The Biden administration on Tuesday rolled out what it said is a new strategy to counter domestic terrorism — a series of changes to elevate the federal government’s response to an urgent problem, with renewed efforts to deter, detect and prosecute those who would use violence in pursuit of political aims.
“What we are focused on is violence,” Homeland Security Secretary Alejandro Mayorkas told NBC News’ Pete Williams in an exclusive interview. “The incitement of violence, the drive to violence, the commission of violent acts.”
The strategy and an accompanying White House fact sheet call for more scrutiny of public social media posts and better coordination among security agencies. But after a 100-day review, the White House didn’t make a decision about what might be the biggest policy question with regard to what it says is the most urgent security threat to the U.S.: whether to seek a law with specific criminal penalties for committing or supporting domestic terrorism. White House officials said they didn’t have enough information and asked the Justice Department to further review the issue.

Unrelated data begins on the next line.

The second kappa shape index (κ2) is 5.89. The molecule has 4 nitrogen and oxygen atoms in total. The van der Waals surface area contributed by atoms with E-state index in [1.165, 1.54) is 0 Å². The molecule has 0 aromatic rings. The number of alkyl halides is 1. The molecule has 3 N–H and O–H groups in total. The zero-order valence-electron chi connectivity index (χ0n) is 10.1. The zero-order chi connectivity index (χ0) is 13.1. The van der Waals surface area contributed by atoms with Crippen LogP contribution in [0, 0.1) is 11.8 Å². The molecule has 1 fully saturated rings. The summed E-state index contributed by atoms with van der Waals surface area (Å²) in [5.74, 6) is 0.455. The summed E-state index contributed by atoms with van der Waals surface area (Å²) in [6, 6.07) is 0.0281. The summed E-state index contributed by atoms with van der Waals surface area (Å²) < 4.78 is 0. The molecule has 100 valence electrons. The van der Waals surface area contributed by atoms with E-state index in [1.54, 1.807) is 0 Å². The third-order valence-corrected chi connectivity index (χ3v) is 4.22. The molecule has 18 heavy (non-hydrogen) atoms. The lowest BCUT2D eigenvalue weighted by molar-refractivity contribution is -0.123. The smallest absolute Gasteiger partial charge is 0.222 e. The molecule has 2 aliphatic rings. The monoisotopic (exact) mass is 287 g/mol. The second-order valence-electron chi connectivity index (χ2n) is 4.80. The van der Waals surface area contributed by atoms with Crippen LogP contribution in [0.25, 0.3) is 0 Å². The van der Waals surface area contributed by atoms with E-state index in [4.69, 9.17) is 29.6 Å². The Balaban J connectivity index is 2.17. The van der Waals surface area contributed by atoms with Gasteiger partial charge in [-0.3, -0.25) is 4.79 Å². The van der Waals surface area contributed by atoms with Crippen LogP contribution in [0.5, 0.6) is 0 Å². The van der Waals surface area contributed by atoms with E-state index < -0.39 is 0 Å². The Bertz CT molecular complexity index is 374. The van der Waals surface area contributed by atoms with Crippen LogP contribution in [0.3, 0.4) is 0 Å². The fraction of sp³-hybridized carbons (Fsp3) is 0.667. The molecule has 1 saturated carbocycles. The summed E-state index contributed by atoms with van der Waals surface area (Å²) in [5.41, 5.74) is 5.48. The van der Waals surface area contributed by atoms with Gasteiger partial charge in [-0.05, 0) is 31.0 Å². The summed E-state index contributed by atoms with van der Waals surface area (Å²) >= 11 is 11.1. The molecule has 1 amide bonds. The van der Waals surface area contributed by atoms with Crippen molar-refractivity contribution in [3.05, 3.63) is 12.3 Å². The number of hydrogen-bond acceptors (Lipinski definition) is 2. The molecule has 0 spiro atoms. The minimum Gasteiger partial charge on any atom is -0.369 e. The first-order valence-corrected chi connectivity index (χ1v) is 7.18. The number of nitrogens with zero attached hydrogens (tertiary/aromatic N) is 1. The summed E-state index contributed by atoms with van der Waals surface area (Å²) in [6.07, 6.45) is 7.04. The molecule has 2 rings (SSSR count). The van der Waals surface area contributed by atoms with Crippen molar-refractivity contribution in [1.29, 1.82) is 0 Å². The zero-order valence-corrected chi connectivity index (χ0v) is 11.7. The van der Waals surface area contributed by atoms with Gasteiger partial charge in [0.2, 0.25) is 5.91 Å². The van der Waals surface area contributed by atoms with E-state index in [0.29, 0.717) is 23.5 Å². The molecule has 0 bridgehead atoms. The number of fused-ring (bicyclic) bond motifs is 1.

There is no crime of domestic terrorism and no direct domestic equivalent to the “material support for terrorism” statute, which has allowed federal prosecutors to win long prison terms for people convicted of helping Al Qaeda and the Islamic State terrorist group, no matter how modest their support.
Many experts and civil liberties advocates argue that the government doesn’t need more legal authority to prosecute terrorism. Some FBI agents assert the opposite, saying a new law would help quantify the problem and add more prosecutorial tools.